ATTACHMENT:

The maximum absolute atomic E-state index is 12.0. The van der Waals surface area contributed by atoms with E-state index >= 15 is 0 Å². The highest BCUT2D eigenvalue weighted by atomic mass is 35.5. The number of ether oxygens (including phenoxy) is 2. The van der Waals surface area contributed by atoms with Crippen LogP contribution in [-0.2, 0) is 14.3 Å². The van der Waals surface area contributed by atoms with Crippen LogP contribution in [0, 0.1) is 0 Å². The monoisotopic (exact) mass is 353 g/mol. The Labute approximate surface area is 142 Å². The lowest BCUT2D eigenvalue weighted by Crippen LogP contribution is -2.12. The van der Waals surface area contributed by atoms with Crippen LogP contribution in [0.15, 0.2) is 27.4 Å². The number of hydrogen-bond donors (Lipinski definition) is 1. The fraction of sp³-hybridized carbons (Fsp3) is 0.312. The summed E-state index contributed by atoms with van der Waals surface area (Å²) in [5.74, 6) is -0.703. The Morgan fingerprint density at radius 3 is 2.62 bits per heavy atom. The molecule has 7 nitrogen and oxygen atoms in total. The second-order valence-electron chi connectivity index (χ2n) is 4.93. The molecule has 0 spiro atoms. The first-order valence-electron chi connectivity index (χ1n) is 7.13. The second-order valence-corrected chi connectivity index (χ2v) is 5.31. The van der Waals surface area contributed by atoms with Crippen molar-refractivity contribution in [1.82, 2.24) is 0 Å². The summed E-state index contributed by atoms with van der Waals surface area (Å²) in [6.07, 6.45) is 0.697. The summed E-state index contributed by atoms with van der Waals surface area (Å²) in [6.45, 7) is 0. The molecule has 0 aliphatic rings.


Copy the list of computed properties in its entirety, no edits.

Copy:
The maximum absolute atomic E-state index is 12.0. The van der Waals surface area contributed by atoms with E-state index >= 15 is 0 Å². The highest BCUT2D eigenvalue weighted by atomic mass is 35.5. The number of ether oxygens (including phenoxy) is 2. The van der Waals surface area contributed by atoms with Crippen LogP contribution in [-0.2, 0) is 14.3 Å². The van der Waals surface area contributed by atoms with Crippen LogP contribution in [0, 0.1) is 0 Å². The monoisotopic (exact) mass is 353 g/mol. The Labute approximate surface area is 142 Å². The lowest BCUT2D eigenvalue weighted by Crippen LogP contribution is -2.12. The van der Waals surface area contributed by atoms with Crippen LogP contribution in [0.15, 0.2) is 27.4 Å². The number of hydrogen-bond donors (Lipinski definition) is 1. The fraction of sp³-hybridized carbons (Fsp3) is 0.312. The summed E-state index contributed by atoms with van der Waals surface area (Å²) in [5.74, 6) is -0.703. The Morgan fingerprint density at radius 3 is 2.62 bits per heavy atom. The molecule has 7 nitrogen and oxygen atoms in total. The second-order valence-electron chi connectivity index (χ2n) is 4.93. The molecule has 0 spiro atoms. The first-order valence-electron chi connectivity index (χ1n) is 7.13. The second-order valence-corrected chi connectivity index (χ2v) is 5.31. The van der Waals surface area contributed by atoms with Crippen molar-refractivity contribution in [1.82, 2.24) is 0 Å². The summed E-state index contributed by atoms with van der Waals surface area (Å²) in [6.07, 6.45) is 0.697. The summed E-state index contributed by atoms with van der Waals surface area (Å²) in [6.45, 7) is 0. The molecule has 0 aliphatic rings.